Order statistics converge in probability to their sample quantiles, basically no matter what. That is a fact that I was surprised to find missing (as far as I could see) from the texts on my bookshelf. The books I have seem to analyze order statistics under stricter regularity conditions in order to get central limit theorems.

Obviously this is not new and the proof is nothing special, but some things are easier to prove yourself than find in a book, I guess. It’s a result that’s nice to have around, especially if you’re thinking about our AMIP paper. I had to sweat a little to avoid permitting myself to separately analyze point masses and continuity points, which would be an unnecessary complication.

# Statement:

Let \(x_{(\lfloor \alpha N \rfloor)}\) denote the \(\lfloor \alpha N \rfloor\)-th order statistic of a dataset \(x_1, \ldots, x_N\), for \(0 < \alpha < 1\), and where \(x_{(0)}\) is undefined. Let the the data \(x_n\) be IID with distribution function \(F(x) = p(X \le x)\) and \(F_{-}(x) = p(X < x)\). Let \(q(\alpha) := \inf \{x: F(x) \ge \alpha \}\). Then \(x_{(\lfloor \alpha N \rfloor)} \rightarrow q(\alpha)\) in probability.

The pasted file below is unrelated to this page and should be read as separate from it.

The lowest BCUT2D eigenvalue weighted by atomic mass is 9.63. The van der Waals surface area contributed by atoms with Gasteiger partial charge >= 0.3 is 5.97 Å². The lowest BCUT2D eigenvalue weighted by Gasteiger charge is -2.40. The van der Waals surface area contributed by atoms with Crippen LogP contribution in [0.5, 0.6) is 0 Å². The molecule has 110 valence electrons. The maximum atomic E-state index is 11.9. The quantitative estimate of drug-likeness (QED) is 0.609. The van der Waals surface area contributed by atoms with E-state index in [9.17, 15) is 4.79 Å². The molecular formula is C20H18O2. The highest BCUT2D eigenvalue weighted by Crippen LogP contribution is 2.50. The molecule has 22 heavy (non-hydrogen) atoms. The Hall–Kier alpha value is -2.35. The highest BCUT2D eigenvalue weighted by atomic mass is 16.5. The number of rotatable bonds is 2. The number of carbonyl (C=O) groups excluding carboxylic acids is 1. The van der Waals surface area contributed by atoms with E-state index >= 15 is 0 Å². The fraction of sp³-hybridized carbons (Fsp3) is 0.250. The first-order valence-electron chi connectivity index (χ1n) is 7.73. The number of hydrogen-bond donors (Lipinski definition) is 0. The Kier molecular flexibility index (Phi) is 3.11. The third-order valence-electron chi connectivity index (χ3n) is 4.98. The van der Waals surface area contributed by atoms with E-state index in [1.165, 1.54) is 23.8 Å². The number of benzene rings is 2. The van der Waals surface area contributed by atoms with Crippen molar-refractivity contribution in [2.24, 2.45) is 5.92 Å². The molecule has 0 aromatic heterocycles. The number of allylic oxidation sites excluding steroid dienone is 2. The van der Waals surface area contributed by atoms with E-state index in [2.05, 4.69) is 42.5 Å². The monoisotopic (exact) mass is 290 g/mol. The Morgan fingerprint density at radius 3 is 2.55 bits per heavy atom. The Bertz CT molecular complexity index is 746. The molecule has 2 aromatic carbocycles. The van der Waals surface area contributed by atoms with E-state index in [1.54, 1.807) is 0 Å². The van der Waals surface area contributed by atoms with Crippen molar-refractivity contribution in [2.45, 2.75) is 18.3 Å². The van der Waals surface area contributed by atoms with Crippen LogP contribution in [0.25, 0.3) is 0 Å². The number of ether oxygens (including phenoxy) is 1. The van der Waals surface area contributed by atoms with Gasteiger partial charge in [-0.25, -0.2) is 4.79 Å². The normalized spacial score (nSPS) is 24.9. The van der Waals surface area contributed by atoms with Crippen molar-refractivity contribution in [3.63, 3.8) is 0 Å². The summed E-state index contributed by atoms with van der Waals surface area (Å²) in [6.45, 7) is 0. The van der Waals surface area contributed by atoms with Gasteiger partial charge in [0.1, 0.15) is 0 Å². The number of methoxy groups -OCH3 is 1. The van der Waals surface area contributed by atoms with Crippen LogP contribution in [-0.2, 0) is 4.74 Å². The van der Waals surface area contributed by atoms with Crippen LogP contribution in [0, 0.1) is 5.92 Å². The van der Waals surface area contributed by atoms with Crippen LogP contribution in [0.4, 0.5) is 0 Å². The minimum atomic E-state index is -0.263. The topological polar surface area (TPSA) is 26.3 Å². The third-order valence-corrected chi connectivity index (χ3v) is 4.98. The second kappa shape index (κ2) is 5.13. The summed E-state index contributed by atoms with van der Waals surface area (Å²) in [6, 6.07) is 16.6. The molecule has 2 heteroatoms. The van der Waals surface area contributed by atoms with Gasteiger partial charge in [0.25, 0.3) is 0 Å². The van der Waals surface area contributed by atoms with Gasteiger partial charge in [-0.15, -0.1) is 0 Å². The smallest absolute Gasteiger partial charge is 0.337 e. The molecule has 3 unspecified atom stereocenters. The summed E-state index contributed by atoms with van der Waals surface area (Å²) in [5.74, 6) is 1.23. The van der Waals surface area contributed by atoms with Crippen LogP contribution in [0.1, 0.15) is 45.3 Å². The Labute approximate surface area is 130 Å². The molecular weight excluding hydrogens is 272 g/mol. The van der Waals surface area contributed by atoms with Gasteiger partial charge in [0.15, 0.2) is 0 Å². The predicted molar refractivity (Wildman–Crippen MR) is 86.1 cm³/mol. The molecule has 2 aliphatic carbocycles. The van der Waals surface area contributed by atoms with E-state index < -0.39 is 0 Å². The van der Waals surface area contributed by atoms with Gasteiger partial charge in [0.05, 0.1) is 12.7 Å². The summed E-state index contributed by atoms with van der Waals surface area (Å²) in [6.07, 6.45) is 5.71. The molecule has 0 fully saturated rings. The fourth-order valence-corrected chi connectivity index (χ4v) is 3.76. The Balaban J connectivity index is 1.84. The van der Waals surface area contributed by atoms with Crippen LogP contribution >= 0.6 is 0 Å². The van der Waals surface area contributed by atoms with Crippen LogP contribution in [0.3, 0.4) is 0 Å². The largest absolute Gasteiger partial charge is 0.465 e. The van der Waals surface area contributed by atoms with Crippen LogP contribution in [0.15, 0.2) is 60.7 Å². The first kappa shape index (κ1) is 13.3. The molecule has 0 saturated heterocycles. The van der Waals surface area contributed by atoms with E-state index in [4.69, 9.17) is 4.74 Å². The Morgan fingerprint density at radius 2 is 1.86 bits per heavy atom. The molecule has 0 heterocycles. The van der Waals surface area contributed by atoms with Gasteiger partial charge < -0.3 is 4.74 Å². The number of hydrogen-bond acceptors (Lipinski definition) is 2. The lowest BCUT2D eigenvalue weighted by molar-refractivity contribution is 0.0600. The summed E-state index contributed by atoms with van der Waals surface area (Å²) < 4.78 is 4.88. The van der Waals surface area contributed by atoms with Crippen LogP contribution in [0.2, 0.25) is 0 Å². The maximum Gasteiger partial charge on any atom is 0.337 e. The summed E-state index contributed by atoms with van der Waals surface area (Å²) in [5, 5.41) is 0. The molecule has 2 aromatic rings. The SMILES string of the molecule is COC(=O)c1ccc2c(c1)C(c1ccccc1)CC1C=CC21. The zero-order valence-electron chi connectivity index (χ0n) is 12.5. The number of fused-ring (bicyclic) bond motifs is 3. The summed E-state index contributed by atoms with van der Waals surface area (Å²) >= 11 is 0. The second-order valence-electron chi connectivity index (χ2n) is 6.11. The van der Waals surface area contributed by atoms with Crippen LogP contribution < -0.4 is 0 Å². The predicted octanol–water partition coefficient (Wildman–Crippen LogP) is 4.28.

# Proof:

Let \(x_{(k)}\) denote the \(k\)-th order statistic. By definition,

\[ \begin{align*} % x_{(k)} \le{} x \Leftrightarrow \sum_{n=1}^N \mathbb{I}\left( {x_n \le x}\right) \ge k \quad\textrm{and}\quad x_{(k)} \ge{} x \Leftrightarrow \sum_{n=1}^N \mathbb{I}\left( {x_n \ge x}\right) \ge N - k +1. % \end{align*} \]

For sufficiently large \(N\), \(\lfloor \alpha N \rfloor > 0\), so \(x_{(\lfloor N\alpha \rfloor)}\) is well-defined. Applying the first equivalence with \(k = \lfloor \alpha N \rfloor\) with any \(\epsilon > 0\) gives

\[ \begin{align*} % p\left(x_{(\lfloor N\alpha \rfloor)} \le q(\alpha) - \epsilon \right) ={}& % p\left(\sum_{n=1}^N \mathbb{I}\left( {x_n \le q(\alpha) - \epsilon} \right) % \ge \lfloor N \alpha \rfloor \right) % \\={}& p\left(\frac{1}{N}\sum_{n=1}^N \mathbb{I}\left( {x_n \le q(\alpha) - \epsilon}\right) \ge \frac{\lfloor N \alpha \rfloor}{N} \right) \\\rightarrow{}& \mathbb{I}\left( {F(q(\alpha) - \epsilon) \ge \alpha)}\right) = 0, % \end{align*} % \]

by the strong law of large numbers and the definition of \(q(\alpha)\). Similarly,

\[ \begin{align*} % p(x_{(\lfloor N\alpha \rfloor)} \ge q(\alpha) + \epsilon) ={}& p\left( \frac{1}{N}\sum_{n=1}^N \mathbb{R}\left({x_n < q(\alpha) + \epsilon}\right) \le \frac{\lfloor N \alpha \rfloor}{N} - \frac{1}{N} \right) \\\rightarrow{}& \mathbb{I}\left( {F_{-}(q(\alpha) + \epsilon) < \alpha}\right) = 0, % \end{align*} \]

again by the strong law of large numbers and the fact that \(F\) is increasing with \(F(q(\alpha)) \ge \alpha\). It follows that \(x_{(\lfloor N\alpha \rfloor)} \in (q(\alpha)- \epsilon, q(\alpha) + \epsilon)\), with probability approaching one, for any \(\epsilon > 0\). QED.